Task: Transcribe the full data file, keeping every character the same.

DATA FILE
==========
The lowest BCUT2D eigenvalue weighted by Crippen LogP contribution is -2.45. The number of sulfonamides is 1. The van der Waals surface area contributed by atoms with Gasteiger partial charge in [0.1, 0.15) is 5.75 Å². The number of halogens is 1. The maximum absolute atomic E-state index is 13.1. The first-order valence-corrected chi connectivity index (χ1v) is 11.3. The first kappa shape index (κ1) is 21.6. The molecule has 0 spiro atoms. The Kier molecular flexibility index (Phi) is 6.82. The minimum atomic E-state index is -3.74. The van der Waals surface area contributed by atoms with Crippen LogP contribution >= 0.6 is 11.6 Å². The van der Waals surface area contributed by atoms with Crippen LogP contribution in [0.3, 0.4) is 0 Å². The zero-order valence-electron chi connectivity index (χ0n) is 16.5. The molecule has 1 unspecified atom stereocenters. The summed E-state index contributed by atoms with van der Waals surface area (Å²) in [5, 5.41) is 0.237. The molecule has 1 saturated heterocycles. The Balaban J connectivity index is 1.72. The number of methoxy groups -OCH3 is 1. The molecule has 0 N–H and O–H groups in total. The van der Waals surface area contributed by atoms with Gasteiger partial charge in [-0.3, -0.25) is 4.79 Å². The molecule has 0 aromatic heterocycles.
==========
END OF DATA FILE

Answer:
The lowest BCUT2D eigenvalue weighted by Crippen LogP contribution is -2.45. The number of sulfonamides is 1. The van der Waals surface area contributed by atoms with Gasteiger partial charge in [0.1, 0.15) is 5.75 Å². The number of halogens is 1. The maximum absolute atomic E-state index is 13.1. The first-order valence-corrected chi connectivity index (χ1v) is 11.3. The first kappa shape index (κ1) is 21.6. The molecule has 0 spiro atoms. The Kier molecular flexibility index (Phi) is 6.82. The minimum atomic E-state index is -3.74. The van der Waals surface area contributed by atoms with Crippen LogP contribution >= 0.6 is 11.6 Å². The van der Waals surface area contributed by atoms with Crippen LogP contribution in [0.3, 0.4) is 0 Å². The zero-order valence-electron chi connectivity index (χ0n) is 16.5. The molecule has 1 unspecified atom stereocenters. The summed E-state index contributed by atoms with van der Waals surface area (Å²) in [5, 5.41) is 0.237. The molecule has 1 saturated heterocycles. The Balaban J connectivity index is 1.72. The number of methoxy groups -OCH3 is 1. The molecule has 0 N–H and O–H groups in total. The van der Waals surface area contributed by atoms with Gasteiger partial charge in [-0.3, -0.25) is 4.79 Å². The molecule has 0 aromatic heterocycles.